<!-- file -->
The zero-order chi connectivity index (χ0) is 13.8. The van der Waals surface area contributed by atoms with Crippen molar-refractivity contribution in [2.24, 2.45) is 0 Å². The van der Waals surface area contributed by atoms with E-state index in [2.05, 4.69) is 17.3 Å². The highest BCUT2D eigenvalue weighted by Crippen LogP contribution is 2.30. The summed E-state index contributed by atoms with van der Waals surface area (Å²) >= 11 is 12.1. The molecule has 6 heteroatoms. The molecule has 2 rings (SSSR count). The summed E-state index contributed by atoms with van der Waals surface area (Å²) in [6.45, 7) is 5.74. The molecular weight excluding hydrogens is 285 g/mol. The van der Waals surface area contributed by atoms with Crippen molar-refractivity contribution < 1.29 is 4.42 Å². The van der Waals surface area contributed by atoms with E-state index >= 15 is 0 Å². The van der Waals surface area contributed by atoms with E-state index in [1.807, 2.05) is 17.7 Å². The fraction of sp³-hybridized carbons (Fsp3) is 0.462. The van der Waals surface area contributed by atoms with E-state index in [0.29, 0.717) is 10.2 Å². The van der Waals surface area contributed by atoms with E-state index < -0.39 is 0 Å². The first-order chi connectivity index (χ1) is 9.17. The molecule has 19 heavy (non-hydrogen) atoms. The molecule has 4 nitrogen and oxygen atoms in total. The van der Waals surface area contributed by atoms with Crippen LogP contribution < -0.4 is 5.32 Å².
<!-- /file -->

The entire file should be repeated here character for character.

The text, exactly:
The zero-order chi connectivity index (χ0) is 13.8. The van der Waals surface area contributed by atoms with Crippen molar-refractivity contribution in [2.24, 2.45) is 0 Å². The van der Waals surface area contributed by atoms with E-state index in [2.05, 4.69) is 17.3 Å². The highest BCUT2D eigenvalue weighted by Crippen LogP contribution is 2.30. The summed E-state index contributed by atoms with van der Waals surface area (Å²) >= 11 is 12.1. The molecule has 6 heteroatoms. The molecule has 2 rings (SSSR count). The summed E-state index contributed by atoms with van der Waals surface area (Å²) in [6.45, 7) is 5.74. The molecular weight excluding hydrogens is 285 g/mol. The van der Waals surface area contributed by atoms with Crippen molar-refractivity contribution < 1.29 is 4.42 Å². The van der Waals surface area contributed by atoms with E-state index >= 15 is 0 Å². The van der Waals surface area contributed by atoms with E-state index in [1.807, 2.05) is 17.7 Å². The fraction of sp³-hybridized carbons (Fsp3) is 0.462. The van der Waals surface area contributed by atoms with E-state index in [0.29, 0.717) is 10.2 Å². The van der Waals surface area contributed by atoms with E-state index < -0.39 is 0 Å². The first-order chi connectivity index (χ1) is 9.17. The molecule has 19 heavy (non-hydrogen) atoms. The molecule has 4 nitrogen and oxygen atoms in total. The van der Waals surface area contributed by atoms with Crippen LogP contribution < -0.4 is 5.32 Å².